let’s be honest with ourselves. russians are not, on the whole, dainty people. the legendary founder of the country, rurik the russ, wasn’t a professional figure skater. he was a viking, and in order to keep on fighting and pillaging the coasts, vikings have to eat. ever heard the “song of the volga boatmen,” or seen ilya repin’s painting barge haulers on the volga? look those up, and you’ll have an idea of what i’m talking about.
so it shouldn’t come as any surprise that russians love to eat. and when i say eat, i don’t mean granola and pine nuts and bark and small rocks and other bird food. i mean real food. russian food isn’t meant to make you thin and dainty and fair-skinned. pelmeni, pickles, black bread, salo, borscht, and countless other rib-sticking dishes form the backbone of russian cuisine.
salat olivier is yet another vertebra in the backbone of russian cuisine. it is one of the most indispensable foods around new years in russia, and could very well be one of russia’s most widely consumed salads. so much so that, in other countries (such as turkey, macedonia, serbia, turkey, and spain) it is simply referred to as “russian salad.”
- three or four new potatoes
- one cucumber (or a few pickles, salted not vinegared)
- five eggs
- a chicken breast
- half an onion
- olive oil
- yogurt (drained)
- black pepper
- green onions
- peas (frozen is best)
- get ready to boil, because you are going to be doing a lot of it. wash your potatoes and get any dirt off of them, and then add them to a pot of hot, slightly salted water. boil them until you can pierce them easily with a fork, then drain them and take off the skins. set them aside to cool.
- heavily salt some water and add the eggs. the salt will allow the shells to be removed more easily. bring the water to a boil, cover the pot, and then turn off the heat. set the pot aside covered for around 20 or 25 minutes. this method produces easily the softest hardboiled eggs i have ever had in my life. once finished, drain the water and set the eggs (still in their shells) in the refrigerator or a bowl of ice water to cool.
- take the plastic part that holds your coffee filter out of your coffee maker and set it on top of a cup. put in a coffee filter, and fill the filter with yogurt. wait about 20 or 25 minutes, and then discard the inch or so of light brown liquid that has collected in the cup.
- remove the skin, rinse, and dry your chicken breast. put it in a frying pan with half an onion and enough chicken stock to cover. bring to a simmer and cook until done all the way through. set aside. add one or two big handfuls of your frozen peas in the remaining chicken stock. don’t cook them too long or they will turn to mush and ruin the texture of your salad. set them aside to cool. discard the onion and stock when finished.
- quarter your cucumber or pickles lengthwise, and then cut them into wedges. while you are at it, cut the base off the green onions and chop extremely finely.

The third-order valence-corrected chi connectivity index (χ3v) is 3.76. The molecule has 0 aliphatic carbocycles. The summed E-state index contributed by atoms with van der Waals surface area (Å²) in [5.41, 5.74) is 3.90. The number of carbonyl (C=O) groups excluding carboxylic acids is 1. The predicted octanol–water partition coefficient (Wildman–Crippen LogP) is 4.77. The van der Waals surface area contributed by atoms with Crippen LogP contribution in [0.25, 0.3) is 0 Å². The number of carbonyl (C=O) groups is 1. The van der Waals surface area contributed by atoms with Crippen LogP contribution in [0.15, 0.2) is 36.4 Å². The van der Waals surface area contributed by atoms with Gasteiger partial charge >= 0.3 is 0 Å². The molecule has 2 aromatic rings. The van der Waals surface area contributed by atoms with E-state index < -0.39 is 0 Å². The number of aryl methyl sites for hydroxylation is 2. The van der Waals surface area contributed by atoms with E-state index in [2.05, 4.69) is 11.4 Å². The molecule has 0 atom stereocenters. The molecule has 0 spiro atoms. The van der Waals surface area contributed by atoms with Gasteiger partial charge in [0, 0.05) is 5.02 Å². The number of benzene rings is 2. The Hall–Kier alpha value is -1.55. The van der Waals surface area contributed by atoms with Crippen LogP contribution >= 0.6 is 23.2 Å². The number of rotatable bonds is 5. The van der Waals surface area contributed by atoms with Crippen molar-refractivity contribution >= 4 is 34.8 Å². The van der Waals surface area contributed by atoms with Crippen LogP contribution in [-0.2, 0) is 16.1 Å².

- when all the cooked ingredients have cooled, cut them. the potatoes and chicken should be cut into bite-sized pieces. quarter the eggs lengthwise, and cut them into wedges. put the potatoes, chicken, eggs, green onions, cucumbers, and peas into a large mixing bowl.
- in another bowl, mix together strained yogurt and mayonnaise at a 1:1 ratio. gradually add a spoonful or two of olive oil. pour the dressing into the large mixing bowl once it reaches your desired texture.
- this next bit is important. this salad cannot be tossed, because it is honestly just too heavy. instead, use a wooden spoon or rubber scraper to fold the salad onto itself over and over. do this delicately, otherwise you will mash your potatoes and crush your juicy little peas. once adequately mixed, add salt and pepper to taste. then, add a copious amount of dill. you are cooking russian food, after all.
- consume in shameless abundance. i’m not going to pretend that this salad is heart healthy, or even that it is a real salad per se (in that it contains literally only two green ingredients, those being cucumber and green onions). but it is delicious and significantly more nutritious than tuna or egg salad. the addition of yogurt and olive oil is also a huge improvement over the way many russians make salat olivier (i.e. with cups upon cups of straight heavy mayonnaise as the dressing). give it a try and tell me i’m wrong for loving it.
makes an amount of salad fit for the russian army. or 4 or 5 really hungry people.
goes excellent with:
vodka. it is russian food, you shouldn’t have to think very hard on this one.
black bread. yeah, the salad has a lot of carbohydrates, but russian black bread provides a distinctly nutty and bitter flavor to any meal that cannot be rivaled. if you want to be super russian, don’t slice the loaf. just tear of large chunks at a time.
pelmeni. russian meat dumplings could be one of the most rib-stickingest foods known to mankind, and there is nothing quite like sitting down after a long day of making dumplings by hand, cooking up a big hot bowl for yourself (swimming in chicken soup and sour cream, of course). and you would be remiss at that moment not to reach for huge bowl of salat olivier and a shotglass filled with vodka.